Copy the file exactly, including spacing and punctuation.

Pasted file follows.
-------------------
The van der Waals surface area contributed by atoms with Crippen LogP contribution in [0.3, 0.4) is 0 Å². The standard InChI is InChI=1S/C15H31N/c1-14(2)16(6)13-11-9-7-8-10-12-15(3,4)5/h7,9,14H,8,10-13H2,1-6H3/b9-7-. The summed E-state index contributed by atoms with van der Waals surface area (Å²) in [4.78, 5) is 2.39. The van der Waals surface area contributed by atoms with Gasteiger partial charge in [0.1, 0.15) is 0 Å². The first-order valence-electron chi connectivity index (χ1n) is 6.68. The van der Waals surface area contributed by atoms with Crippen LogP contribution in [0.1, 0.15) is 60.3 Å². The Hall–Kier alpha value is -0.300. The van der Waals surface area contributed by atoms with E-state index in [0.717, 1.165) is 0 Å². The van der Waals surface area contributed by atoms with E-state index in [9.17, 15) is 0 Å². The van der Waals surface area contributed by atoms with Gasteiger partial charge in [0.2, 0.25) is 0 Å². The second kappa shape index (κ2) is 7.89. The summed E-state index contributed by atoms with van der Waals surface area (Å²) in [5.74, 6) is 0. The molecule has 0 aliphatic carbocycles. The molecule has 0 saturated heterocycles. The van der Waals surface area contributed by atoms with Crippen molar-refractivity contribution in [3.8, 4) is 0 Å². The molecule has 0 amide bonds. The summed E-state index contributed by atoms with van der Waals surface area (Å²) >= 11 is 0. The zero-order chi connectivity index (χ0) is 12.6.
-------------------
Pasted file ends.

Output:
The van der Waals surface area contributed by atoms with Crippen LogP contribution in [0.3, 0.4) is 0 Å². The standard InChI is InChI=1S/C15H31N/c1-14(2)16(6)13-11-9-7-8-10-12-15(3,4)5/h7,9,14H,8,10-13H2,1-6H3/b9-7-. The summed E-state index contributed by atoms with van der Waals surface area (Å²) in [4.78, 5) is 2.39. The van der Waals surface area contributed by atoms with Gasteiger partial charge in [0.1, 0.15) is 0 Å². The first-order valence-electron chi connectivity index (χ1n) is 6.68. The van der Waals surface area contributed by atoms with Crippen LogP contribution in [0.1, 0.15) is 60.3 Å². The Hall–Kier alpha value is -0.300. The van der Waals surface area contributed by atoms with E-state index in [0.717, 1.165) is 0 Å². The van der Waals surface area contributed by atoms with E-state index in [9.17, 15) is 0 Å². The van der Waals surface area contributed by atoms with Gasteiger partial charge in [0.2, 0.25) is 0 Å². The second kappa shape index (κ2) is 7.89. The summed E-state index contributed by atoms with van der Waals surface area (Å²) in [5.74, 6) is 0. The molecule has 0 aliphatic carbocycles. The molecule has 0 saturated heterocycles. The van der Waals surface area contributed by atoms with Crippen molar-refractivity contribution in [3.8, 4) is 0 Å². The molecule has 0 amide bonds. The summed E-state index contributed by atoms with van der Waals surface area (Å²) >= 11 is 0. The zero-order chi connectivity index (χ0) is 12.6.